The primary reason to have a guardianship in place to streamline the delivery of medical treatment required by a disabled person. Medical professionals and medical facilities may refuse to perform needed—but non-emergency procedures—on disabled patients without legally authorized consent. Guardianship bypasses this impediment by providing said consent in an efficient manner.
 
 
Types of Virginia Guardianship:
 
 
When a Virginia circuit judge decides that a Virginia guardianship is necessary for an incapacitated party, the judge possesses significant flexibility in determining what authority to give the conservatory or guardian. The circuit judge may render specific provisions to preserve as much of the disabled party’s independence as possible. Listed below are the different types of Virginia guardianships:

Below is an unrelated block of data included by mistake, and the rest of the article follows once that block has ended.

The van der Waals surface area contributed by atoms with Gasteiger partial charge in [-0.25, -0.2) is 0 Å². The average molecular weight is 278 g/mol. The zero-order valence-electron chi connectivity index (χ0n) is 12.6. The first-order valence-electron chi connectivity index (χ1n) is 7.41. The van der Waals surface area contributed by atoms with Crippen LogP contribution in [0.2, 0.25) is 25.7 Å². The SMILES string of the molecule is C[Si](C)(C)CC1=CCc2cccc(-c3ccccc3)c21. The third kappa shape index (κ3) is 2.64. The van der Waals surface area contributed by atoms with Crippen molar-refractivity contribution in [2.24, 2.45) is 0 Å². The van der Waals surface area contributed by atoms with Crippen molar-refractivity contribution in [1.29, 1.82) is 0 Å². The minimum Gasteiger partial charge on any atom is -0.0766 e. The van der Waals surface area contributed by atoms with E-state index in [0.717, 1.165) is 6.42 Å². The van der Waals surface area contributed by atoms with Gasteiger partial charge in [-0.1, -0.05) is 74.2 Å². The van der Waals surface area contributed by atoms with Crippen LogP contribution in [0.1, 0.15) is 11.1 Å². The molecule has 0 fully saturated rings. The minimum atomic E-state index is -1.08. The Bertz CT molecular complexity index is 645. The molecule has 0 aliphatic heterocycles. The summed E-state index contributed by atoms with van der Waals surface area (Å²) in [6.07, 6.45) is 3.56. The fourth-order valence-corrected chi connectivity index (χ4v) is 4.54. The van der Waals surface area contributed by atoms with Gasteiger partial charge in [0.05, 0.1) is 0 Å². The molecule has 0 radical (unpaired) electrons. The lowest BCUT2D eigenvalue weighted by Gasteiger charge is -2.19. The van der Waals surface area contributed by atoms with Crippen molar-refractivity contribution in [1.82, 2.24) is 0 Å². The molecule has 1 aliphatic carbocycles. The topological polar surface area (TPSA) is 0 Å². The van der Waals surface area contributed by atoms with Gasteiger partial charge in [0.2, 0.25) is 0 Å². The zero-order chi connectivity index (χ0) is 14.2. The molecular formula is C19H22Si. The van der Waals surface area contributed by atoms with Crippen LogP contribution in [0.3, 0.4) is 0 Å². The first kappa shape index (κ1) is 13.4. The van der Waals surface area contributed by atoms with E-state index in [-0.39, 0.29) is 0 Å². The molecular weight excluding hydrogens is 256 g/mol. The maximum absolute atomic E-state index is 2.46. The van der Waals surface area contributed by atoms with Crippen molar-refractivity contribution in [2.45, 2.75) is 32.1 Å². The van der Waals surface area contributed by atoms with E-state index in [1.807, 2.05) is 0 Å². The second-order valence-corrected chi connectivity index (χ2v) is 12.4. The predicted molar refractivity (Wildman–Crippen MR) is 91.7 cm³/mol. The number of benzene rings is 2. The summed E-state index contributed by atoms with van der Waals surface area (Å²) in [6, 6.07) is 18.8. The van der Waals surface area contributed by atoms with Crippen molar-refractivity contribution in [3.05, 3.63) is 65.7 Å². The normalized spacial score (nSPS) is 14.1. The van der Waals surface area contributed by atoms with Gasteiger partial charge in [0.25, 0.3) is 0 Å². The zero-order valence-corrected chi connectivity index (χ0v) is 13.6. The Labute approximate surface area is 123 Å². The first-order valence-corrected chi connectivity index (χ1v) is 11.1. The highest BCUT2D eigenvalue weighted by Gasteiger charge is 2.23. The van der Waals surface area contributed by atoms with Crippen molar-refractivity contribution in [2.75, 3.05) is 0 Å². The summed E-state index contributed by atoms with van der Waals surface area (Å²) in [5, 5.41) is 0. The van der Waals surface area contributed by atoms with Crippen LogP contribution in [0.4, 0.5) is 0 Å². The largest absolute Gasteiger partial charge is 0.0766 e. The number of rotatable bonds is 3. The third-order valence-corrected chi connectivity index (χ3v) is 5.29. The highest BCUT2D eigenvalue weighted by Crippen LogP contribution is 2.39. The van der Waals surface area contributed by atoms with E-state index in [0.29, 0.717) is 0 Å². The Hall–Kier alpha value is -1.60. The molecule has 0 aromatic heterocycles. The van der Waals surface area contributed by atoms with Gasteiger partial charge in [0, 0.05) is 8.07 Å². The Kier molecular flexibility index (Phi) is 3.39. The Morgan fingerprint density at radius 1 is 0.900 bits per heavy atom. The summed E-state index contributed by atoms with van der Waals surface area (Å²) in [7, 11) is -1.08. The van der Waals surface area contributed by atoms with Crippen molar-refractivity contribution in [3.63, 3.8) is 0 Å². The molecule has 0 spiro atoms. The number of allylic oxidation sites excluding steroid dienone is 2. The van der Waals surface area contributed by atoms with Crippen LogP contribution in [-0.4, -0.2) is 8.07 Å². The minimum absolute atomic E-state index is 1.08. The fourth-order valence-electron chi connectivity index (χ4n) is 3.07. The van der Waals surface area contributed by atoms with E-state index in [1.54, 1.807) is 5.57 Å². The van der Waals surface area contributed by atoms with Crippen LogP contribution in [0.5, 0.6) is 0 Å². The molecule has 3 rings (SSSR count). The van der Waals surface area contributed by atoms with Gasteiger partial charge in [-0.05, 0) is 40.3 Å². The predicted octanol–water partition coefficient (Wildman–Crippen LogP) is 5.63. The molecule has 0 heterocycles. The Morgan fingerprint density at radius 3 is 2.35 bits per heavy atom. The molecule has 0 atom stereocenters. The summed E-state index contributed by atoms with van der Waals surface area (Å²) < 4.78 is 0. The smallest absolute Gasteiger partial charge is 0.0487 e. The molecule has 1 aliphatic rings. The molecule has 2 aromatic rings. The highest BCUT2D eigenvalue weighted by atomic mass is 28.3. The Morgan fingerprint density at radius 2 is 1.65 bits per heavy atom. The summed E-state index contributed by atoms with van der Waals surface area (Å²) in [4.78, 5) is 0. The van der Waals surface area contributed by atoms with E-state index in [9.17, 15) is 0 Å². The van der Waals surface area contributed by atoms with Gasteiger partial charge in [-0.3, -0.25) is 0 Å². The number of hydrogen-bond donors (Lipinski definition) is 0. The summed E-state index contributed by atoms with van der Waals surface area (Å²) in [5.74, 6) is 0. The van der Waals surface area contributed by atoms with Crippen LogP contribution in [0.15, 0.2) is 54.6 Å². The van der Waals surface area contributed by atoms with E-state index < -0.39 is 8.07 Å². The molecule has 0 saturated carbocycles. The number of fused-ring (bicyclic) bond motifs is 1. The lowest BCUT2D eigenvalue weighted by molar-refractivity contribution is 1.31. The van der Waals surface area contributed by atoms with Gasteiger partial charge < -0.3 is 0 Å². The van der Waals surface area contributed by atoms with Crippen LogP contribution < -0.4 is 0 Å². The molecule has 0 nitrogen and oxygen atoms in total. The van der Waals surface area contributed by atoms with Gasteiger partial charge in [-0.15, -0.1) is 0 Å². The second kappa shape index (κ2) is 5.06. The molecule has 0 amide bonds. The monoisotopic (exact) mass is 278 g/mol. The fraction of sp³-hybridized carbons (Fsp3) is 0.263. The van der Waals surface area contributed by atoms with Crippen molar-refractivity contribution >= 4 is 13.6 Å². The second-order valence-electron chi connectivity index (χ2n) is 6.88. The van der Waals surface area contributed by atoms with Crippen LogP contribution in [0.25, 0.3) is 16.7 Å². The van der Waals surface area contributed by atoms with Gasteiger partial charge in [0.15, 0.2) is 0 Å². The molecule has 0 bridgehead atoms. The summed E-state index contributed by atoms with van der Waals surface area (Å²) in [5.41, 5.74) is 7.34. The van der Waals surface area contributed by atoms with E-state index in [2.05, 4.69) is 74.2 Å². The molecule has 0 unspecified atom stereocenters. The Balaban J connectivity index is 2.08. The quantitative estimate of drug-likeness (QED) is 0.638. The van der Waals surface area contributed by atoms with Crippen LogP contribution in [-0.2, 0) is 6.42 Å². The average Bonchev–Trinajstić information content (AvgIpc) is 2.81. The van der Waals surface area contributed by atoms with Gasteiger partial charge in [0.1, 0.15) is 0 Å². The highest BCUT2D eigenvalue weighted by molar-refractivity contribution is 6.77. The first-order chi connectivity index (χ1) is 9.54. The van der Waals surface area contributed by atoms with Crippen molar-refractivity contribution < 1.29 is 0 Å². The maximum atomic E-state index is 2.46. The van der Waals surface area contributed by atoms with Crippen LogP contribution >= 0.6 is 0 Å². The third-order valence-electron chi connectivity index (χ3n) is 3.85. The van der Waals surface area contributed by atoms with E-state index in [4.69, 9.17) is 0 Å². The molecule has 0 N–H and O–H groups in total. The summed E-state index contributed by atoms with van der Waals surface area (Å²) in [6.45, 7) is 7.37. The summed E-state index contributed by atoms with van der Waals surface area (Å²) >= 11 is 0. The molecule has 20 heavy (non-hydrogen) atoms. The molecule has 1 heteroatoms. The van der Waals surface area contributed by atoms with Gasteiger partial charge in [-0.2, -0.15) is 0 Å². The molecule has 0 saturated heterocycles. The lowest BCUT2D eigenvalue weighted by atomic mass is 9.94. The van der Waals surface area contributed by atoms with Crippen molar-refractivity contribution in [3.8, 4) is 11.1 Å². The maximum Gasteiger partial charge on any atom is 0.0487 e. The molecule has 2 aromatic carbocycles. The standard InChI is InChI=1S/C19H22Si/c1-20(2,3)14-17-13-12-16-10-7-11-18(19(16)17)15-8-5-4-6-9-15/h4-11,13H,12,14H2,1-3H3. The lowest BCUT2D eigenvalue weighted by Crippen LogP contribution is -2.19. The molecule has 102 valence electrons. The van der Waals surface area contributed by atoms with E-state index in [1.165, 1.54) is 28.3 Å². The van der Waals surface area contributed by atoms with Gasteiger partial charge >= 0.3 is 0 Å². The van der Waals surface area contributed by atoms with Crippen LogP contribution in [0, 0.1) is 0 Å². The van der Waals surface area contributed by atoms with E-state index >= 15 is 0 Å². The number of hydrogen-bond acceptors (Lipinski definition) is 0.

Full Virginia Guardianship:
 
 
A Virginia Guardianship—unless specifically appointed by a court order—provides full decision-making responsibility for all personal and personal care decisions for the disabled party. Full Virginia Guardianship, again, is only applied as a last resort means—there are no less restrictive methods that provide needed protection. Full VA guardianships are required to report  to the local department of social services regarding the care provided to the incapacitated adult. Said reports are prepared on court documents issued by the Office of Executive Secretary of The Virginia Supreme Court and delivered to the Virginia guardian by the Clerk of the Circuit Court
Limited Virginia Guardianship: